I have recently found myself reminiscing about the late 1990’s – specifically the grand euphoric year of 1999. If you aren’t sure why then maybe you aren’t paying attention. Sometimes not paying attention is a good thing if it prevents you from following a herd off a cliff.
The four most expensive words in the English language are “this time it’s different.” – John Templeton
Lately, I’ve been reminiscing about the tech stock bubble, the .com’s, and how the Nasdaq QQQ replaced the Dow Jones Industrial Average as the favorite index by 1999. Then there were all the infamous statements like “you don’t understand the New Economy”. We’ve been talking about the funny commercials from the baby trader to the college-age guy helping the mature executive start trading online, to “Be Bullish”.
Do you remember Stuart and Mr. P? Back in 1999, there were traditional “stockbrokers” who were registered with a brokerage firm, who bought and sold stocks, bonds, and options for individual and institutional clients. If you were a stockbroker back then, like I was, you probably remember it well. Online trading was the beginning of the end for the traditional “stockbroker” firms earning a $200 commission to buy or sell 100 shares. The great thing about the evolution of online trading is it lowered trading costs dramatically. For someone like me who wanted to be a tactical money manager anyway, that was a great thing. I embraced it and went on to start my investment management company. But the point of this observation is the investor sentiment in 1999. The video below is amazing to watch 20 years later. But what fascinates me the most is how it reminds me of today; different subjects, same sentiment.
That may remind you of some of the things we hear today.
Those type of commercials flooded the financial news and evening news channels in 1999. To be sure, below is a WSJ article printed about the “Let’s Light This Candle” ad on December 7, 1999. I’ll tell ya what… that’s about as close to the top as you can get.
So, I wondered, what happened to Stuart and Mr. P?
Stuart was helping Mr. P buy Kmart stock online. Kmart was then one of America’s leading discount retailers. The Kmart Corporation was the second largest U.S. discount retailer and major competitor to Walmart. Kmart filed for Chapter 11 bankruptcy protection in January 2002. Just two years after Stuart helped Mr. P buy shares online it filed for the largest ever retail bankruptcy. Kmart was later bought by Sears, which is now a failing company. At least Mr. P was wise enough to only buy 100 shares, young Stuart wanted him to buy 500 shares! They had no position size method to determine how much to buy based on risk, which would include a predefined exit. It is unlikely Mr. P had a predefined exit in place to exit the stock to cut the loss short. During that time, investors were only thinking about what to buy. They rarely considered how and when to exit a stock with a small loss to avoid a larger loss. After such a strong bull market, who is thinking about the risk of loss?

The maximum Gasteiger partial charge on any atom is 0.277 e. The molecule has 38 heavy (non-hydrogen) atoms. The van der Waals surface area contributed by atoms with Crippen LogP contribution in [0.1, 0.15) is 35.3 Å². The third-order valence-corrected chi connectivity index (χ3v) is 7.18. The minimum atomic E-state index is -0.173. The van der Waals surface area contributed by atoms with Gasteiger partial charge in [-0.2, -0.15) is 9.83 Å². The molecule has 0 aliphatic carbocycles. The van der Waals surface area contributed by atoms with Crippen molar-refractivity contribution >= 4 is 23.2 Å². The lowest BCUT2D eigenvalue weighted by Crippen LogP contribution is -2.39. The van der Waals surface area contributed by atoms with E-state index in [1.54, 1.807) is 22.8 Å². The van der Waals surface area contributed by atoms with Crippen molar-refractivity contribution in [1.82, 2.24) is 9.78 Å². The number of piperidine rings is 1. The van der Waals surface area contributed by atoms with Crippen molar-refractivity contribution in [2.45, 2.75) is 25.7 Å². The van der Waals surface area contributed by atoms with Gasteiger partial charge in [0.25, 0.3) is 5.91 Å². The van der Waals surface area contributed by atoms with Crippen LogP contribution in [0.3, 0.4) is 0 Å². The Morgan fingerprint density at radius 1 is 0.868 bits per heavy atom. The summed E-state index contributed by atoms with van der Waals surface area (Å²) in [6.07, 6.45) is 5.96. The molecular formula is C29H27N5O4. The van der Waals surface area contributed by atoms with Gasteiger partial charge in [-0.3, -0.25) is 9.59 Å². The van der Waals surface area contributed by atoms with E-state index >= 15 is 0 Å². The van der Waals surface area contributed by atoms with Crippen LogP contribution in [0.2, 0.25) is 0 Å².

For those of us who remember, in the late 1990’s most investors weren’t just buying the largest retailers – they were buying technology. In hindsight, that period is now referred to as the “tech boom” or “tech bubble”. That’s because almost everyone wanted to buy tech stocks. Literally, even the most conservative seniors were cashing out bank CD’s to buy tech stock. And… I’m not even going to get into the .com stocks, most of which no longer exist from that time.
Whether you remember the trend as my friends and I do or not, we can use historical price charts to see what happened. Below is the Technology Select Sector SPDR® ETF since its inception 12/16/1998 to today. I’m starting with the full history to see the initial gain, before the waterfall decline. The Technology Select Sector SPDR® Fund seeks to:
“Provide precise exposure to companies from technology hardware, storage, and peripherals; software; diversified telecommunication services; communications equipment; semiconductors and semiconductor equipment; internet software and services; IT services; electronic equipment, instruments, and components; and wireless telecommunication services.”
Those were the most popular sectors, aside from the actual Internet stocks.
Below is what happened from December 9, 1999, when WSJ printed the article about the ad because it was so interesting and popular, to now. After nearly 20 years an investor buying the diversified tech sector would have just recently realized a profit, assuming they held on for 19 years.
Here is what that -80% drawdown looked like that lasted 19 years.
“Those who cannot remember the past are condemned to repeat it. “
This is a kickoff of a series of articles on this topic I have in queue on current global market conditions. Stay tuned…